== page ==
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Management Side
Indigenous Demonstrators Block Highway and Keep Aracruz Celulose Employees From Work
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Sao Paulo, Brazil, 28 August 2006 -- Aracruz Celulose's employees were kept from reaching their workplace this morning (August 28) because of a demonstration by members of indigenous communities from the Aracruz (Espírito Santo) region. The demonstrators, who said they were protesting the recent arrest of Indians in the region, blocked the highway near a Federal Highway Police station at the entrance to one of their villages, stopping buses taking employees to the Aracruz pulp mill and any automobiles containing individuals wearing Aracruz uniforms.

Each day, 12 buses carrying Aracruz employees from the Greater Vitória area drive through the region where the highway was blocked. Seven of these buses, carrying approximately 220 employees, were held back by the demonstrators. Another five buses succeeded in reaching the company through another route.

One part of the group of demonstrators wore typical Indian body and facial paint and carried bladed weapons. The group totaled approximately 60 persons, including teenagers and children. The motive of the protest was the arrest of 23 persons (including 15 Indians) on 09 August in the municipality of Aracruz when they were alledgedly discovered stealing wood from an area owned by Aracruz Celulose. They are being held at the Aracruz police station and will be tried on charges of theft and criminal association.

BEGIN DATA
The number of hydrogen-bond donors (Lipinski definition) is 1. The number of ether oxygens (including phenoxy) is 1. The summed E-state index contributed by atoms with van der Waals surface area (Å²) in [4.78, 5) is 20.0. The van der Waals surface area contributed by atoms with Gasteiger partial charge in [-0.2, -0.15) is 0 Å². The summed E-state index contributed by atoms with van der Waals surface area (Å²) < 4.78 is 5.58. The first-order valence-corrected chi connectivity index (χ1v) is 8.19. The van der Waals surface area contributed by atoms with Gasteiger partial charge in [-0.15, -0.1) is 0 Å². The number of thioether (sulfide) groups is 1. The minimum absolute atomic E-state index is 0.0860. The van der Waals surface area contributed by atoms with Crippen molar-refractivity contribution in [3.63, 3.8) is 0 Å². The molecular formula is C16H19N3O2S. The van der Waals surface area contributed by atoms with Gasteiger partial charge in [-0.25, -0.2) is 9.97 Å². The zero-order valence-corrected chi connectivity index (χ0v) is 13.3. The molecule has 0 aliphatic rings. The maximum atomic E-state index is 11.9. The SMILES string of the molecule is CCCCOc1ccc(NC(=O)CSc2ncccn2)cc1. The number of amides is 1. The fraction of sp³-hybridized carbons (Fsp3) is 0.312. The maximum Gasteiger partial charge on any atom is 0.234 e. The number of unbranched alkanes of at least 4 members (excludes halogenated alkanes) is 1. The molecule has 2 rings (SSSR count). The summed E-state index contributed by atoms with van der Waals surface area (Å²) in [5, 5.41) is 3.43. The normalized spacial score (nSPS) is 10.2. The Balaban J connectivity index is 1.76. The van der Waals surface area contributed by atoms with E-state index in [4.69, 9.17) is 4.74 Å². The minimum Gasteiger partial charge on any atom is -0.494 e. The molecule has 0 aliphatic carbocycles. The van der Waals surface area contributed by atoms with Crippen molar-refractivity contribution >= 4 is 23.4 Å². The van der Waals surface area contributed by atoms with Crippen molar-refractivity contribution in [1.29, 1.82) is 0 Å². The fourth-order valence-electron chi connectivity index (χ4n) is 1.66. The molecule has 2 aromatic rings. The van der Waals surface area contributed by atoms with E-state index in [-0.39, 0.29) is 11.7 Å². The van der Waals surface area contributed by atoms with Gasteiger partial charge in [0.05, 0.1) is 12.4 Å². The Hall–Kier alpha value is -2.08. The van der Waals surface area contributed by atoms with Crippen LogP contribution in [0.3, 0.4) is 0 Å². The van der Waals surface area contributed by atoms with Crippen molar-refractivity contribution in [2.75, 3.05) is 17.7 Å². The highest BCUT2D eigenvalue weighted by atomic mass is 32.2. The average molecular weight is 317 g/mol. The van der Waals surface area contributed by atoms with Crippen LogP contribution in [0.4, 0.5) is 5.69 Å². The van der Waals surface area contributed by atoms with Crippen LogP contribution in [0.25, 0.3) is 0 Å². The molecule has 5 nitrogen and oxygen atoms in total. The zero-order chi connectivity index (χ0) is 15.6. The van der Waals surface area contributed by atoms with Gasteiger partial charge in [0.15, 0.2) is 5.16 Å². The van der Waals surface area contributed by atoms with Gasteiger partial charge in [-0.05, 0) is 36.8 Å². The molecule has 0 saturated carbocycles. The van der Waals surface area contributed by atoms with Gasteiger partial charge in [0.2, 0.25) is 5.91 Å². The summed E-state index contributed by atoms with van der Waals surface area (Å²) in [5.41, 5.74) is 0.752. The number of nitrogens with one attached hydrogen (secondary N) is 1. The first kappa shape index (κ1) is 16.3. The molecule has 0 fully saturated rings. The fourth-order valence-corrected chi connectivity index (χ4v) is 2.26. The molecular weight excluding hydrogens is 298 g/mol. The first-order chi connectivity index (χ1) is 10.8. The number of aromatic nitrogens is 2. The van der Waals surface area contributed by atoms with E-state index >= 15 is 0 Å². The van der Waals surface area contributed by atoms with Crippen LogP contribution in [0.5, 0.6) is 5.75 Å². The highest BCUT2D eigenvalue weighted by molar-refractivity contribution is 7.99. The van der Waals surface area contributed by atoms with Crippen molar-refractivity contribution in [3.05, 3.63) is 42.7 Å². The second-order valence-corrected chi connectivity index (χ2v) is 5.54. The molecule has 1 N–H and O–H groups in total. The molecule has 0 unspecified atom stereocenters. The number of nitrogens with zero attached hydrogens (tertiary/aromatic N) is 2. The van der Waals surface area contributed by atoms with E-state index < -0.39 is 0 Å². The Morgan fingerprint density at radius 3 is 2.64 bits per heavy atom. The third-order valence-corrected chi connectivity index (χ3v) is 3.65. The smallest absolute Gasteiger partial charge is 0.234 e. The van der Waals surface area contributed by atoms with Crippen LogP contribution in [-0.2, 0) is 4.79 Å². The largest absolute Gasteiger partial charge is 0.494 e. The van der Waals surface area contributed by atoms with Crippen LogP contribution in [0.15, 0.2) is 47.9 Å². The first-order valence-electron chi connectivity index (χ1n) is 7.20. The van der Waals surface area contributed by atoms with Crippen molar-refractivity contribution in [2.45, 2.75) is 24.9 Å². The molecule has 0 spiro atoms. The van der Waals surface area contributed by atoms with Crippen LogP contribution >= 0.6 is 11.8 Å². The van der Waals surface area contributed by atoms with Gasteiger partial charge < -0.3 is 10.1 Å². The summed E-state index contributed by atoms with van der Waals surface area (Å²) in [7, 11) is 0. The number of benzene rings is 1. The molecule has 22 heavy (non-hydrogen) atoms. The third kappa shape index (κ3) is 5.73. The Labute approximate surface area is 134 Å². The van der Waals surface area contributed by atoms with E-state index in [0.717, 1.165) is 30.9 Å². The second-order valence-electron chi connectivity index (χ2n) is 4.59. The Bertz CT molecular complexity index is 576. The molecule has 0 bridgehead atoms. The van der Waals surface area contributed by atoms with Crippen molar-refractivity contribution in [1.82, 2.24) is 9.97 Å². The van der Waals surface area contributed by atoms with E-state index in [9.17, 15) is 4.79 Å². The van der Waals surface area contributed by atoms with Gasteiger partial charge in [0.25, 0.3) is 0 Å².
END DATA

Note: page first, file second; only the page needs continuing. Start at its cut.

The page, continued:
Aracruz's manager for community affairs, Jessé Moura Marques, noted that the company vehemently repudiates this type of demonstration, mainly involving impeding its employees to come and go as they please. "Once again, Aracruz is being used as an instrument of pressure by a part of the indigenous communities who are interested in calling attention to the authorities to resolve matters that go beyond the decision-making powers of the company. Aracruz continues to believe in a legal solution through the courts, and understands that this is the proper forum to resolve any conflicts of interest," she said.



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